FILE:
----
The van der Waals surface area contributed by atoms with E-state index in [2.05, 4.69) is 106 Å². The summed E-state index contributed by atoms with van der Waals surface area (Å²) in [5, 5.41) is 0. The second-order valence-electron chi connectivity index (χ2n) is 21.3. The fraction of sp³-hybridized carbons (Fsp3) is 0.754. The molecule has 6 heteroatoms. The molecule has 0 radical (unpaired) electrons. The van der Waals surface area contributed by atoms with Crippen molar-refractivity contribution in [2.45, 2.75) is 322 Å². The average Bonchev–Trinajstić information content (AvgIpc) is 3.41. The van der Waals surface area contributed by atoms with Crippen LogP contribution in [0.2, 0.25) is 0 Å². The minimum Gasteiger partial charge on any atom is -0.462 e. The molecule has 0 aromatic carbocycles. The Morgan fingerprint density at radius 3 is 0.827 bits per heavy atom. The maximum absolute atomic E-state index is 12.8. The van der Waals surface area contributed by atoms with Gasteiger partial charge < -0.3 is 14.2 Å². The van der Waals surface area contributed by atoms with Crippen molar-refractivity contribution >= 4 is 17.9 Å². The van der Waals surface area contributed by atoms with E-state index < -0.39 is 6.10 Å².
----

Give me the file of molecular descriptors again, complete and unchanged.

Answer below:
The van der Waals surface area contributed by atoms with E-state index in [2.05, 4.69) is 106 Å². The summed E-state index contributed by atoms with van der Waals surface area (Å²) in [5, 5.41) is 0. The second-order valence-electron chi connectivity index (χ2n) is 21.3. The fraction of sp³-hybridized carbons (Fsp3) is 0.754. The molecule has 6 heteroatoms. The molecule has 0 radical (unpaired) electrons. The van der Waals surface area contributed by atoms with Crippen molar-refractivity contribution in [2.45, 2.75) is 322 Å². The average Bonchev–Trinajstić information content (AvgIpc) is 3.41. The van der Waals surface area contributed by atoms with Crippen LogP contribution in [0.2, 0.25) is 0 Å². The minimum Gasteiger partial charge on any atom is -0.462 e. The molecule has 0 aromatic carbocycles. The Morgan fingerprint density at radius 3 is 0.827 bits per heavy atom. The maximum absolute atomic E-state index is 12.8. The van der Waals surface area contributed by atoms with Gasteiger partial charge < -0.3 is 14.2 Å². The van der Waals surface area contributed by atoms with Crippen molar-refractivity contribution >= 4 is 17.9 Å². The van der Waals surface area contributed by atoms with E-state index < -0.39 is 6.10 Å².